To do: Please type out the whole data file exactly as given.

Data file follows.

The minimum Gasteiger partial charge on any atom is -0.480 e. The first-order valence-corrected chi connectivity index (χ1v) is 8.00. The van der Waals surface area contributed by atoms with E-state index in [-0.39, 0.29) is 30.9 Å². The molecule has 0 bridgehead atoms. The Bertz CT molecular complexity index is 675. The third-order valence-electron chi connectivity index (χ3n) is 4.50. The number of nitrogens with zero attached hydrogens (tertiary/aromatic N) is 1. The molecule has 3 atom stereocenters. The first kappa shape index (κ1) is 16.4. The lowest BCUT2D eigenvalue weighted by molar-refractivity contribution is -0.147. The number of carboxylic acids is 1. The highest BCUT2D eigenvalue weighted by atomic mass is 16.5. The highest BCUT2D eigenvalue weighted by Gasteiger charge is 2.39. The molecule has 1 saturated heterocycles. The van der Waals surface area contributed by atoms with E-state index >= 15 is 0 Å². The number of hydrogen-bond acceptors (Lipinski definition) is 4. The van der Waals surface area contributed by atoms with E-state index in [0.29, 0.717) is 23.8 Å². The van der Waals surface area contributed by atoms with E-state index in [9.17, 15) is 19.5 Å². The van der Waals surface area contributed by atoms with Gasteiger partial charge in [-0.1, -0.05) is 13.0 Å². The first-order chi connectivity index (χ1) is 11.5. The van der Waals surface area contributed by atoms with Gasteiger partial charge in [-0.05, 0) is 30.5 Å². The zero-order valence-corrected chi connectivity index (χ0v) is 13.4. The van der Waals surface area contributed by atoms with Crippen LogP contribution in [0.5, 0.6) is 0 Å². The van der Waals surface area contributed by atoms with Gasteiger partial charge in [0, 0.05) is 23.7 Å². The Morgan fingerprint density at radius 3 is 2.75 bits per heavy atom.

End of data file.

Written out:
The minimum Gasteiger partial charge on any atom is -0.480 e. The first-order valence-corrected chi connectivity index (χ1v) is 8.00. The van der Waals surface area contributed by atoms with E-state index in [-0.39, 0.29) is 30.9 Å². The molecule has 0 bridgehead atoms. The Bertz CT molecular complexity index is 675. The third-order valence-electron chi connectivity index (χ3n) is 4.50. The number of nitrogens with zero attached hydrogens (tertiary/aromatic N) is 1. The molecule has 3 atom stereocenters. The first kappa shape index (κ1) is 16.4. The lowest BCUT2D eigenvalue weighted by molar-refractivity contribution is -0.147. The number of carboxylic acids is 1. The highest BCUT2D eigenvalue weighted by atomic mass is 16.5. The highest BCUT2D eigenvalue weighted by Gasteiger charge is 2.39. The molecule has 1 saturated heterocycles. The van der Waals surface area contributed by atoms with E-state index >= 15 is 0 Å². The number of hydrogen-bond acceptors (Lipinski definition) is 4. The van der Waals surface area contributed by atoms with E-state index in [0.29, 0.717) is 23.8 Å². The van der Waals surface area contributed by atoms with E-state index in [9.17, 15) is 19.5 Å². The van der Waals surface area contributed by atoms with Gasteiger partial charge in [-0.1, -0.05) is 13.0 Å². The first-order chi connectivity index (χ1) is 11.5. The van der Waals surface area contributed by atoms with Gasteiger partial charge in [-0.05, 0) is 30.5 Å². The zero-order valence-corrected chi connectivity index (χ0v) is 13.4. The van der Waals surface area contributed by atoms with Crippen LogP contribution in [0.5, 0.6) is 0 Å². The van der Waals surface area contributed by atoms with Gasteiger partial charge in [0, 0.05) is 23.7 Å². The Morgan fingerprint density at radius 3 is 2.75 bits per heavy atom.